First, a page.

It has been 14 years since I began making films. My personal journey with documentaries has been at least as long.
It started from a belief that all of us possess the ability to make a difference. Apathy and cynicism is easy, but so is the unnoticed effort, the minute action that sparked a revolution: that brought change. I would rather be a party to the latter thought and be able to document it.
That’s where documentaries come in. They have that special ability to make a change – to discuss the larger picture and focus on the nuance, the minutiae.
I have been looking at life through this prism for as long as I have made films. It has helped me develop a deep admiration, love and passion for people across India.
I have encountered heroes everywhere – fighting for the rights of senior citizens, challenging conventional social mores like the purdah, bringing change through the right implementation of rural development programmes, heralding and leading the rise of India as a powerhouse, and many more.
I find, again and again, that the well-told human story still touches the most people. No Problem! is an attempt an acknowledging, honouring and celebrating everyday heroes – women who through sheer audacity have dreamed an impossible dream – to get light for their villages, and have willingly come aout of their homes for the first times in their lives to a different continent.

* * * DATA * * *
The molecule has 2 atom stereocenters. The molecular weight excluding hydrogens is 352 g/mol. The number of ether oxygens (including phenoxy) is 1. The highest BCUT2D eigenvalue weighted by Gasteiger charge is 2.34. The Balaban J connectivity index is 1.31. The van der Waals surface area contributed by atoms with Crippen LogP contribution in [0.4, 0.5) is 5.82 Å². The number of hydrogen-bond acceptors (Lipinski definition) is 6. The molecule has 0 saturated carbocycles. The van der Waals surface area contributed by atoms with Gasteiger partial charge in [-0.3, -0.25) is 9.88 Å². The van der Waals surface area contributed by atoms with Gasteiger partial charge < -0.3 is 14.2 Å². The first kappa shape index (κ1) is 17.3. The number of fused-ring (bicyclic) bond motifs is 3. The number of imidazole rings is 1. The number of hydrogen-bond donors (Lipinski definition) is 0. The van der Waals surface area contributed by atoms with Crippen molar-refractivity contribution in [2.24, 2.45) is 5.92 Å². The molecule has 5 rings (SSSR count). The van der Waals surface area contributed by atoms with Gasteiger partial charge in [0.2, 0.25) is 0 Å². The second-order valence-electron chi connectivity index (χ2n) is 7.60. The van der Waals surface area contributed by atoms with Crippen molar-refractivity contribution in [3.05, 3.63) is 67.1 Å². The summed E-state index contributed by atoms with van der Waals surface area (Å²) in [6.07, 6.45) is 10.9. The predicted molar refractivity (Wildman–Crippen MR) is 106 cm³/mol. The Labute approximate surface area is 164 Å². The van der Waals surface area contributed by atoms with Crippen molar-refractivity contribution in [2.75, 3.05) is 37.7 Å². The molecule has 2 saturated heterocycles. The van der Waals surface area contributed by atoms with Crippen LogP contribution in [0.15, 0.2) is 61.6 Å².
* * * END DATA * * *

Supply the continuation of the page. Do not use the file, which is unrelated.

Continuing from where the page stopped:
This film at one level feels like a natural extension of my work, examining the success and efforts of development initiatives, revealing the thoughts of the increasing number of Indians choosing to return and stay in India, recording the times leading up to the Commonwealth games and documenting India’s economic rise.
At another level, No Problem! has made me stretch myself and look beyond my boundaries of country, language and belief. I cannot honestly say I was best equipped to tell the story of a group of illiterate African women who would come to India and study to be solar engineers while being taught by a group of illiterate men and women. I found it difficult to believe. And for me, the only way to know the truth was to be with them and capture it.
While I often found it hard to leave two small babies behind to fulfil my role of the storyteller, and often returned to carry them with me to the locations, the women continued to live without their children and families for six months. While I at times found it difficult to eat the village food, the women survived on another countries cuisine for six months. While I found it difficult to understand their language, they began to see each other as family. And while I grappled with my cynicism, they became solar engineers.
No Problem! is another step in my journey to document the amazing strength and courage of women, with all its contradictions and surprises, as they dare to dream the impossible and then achieve it.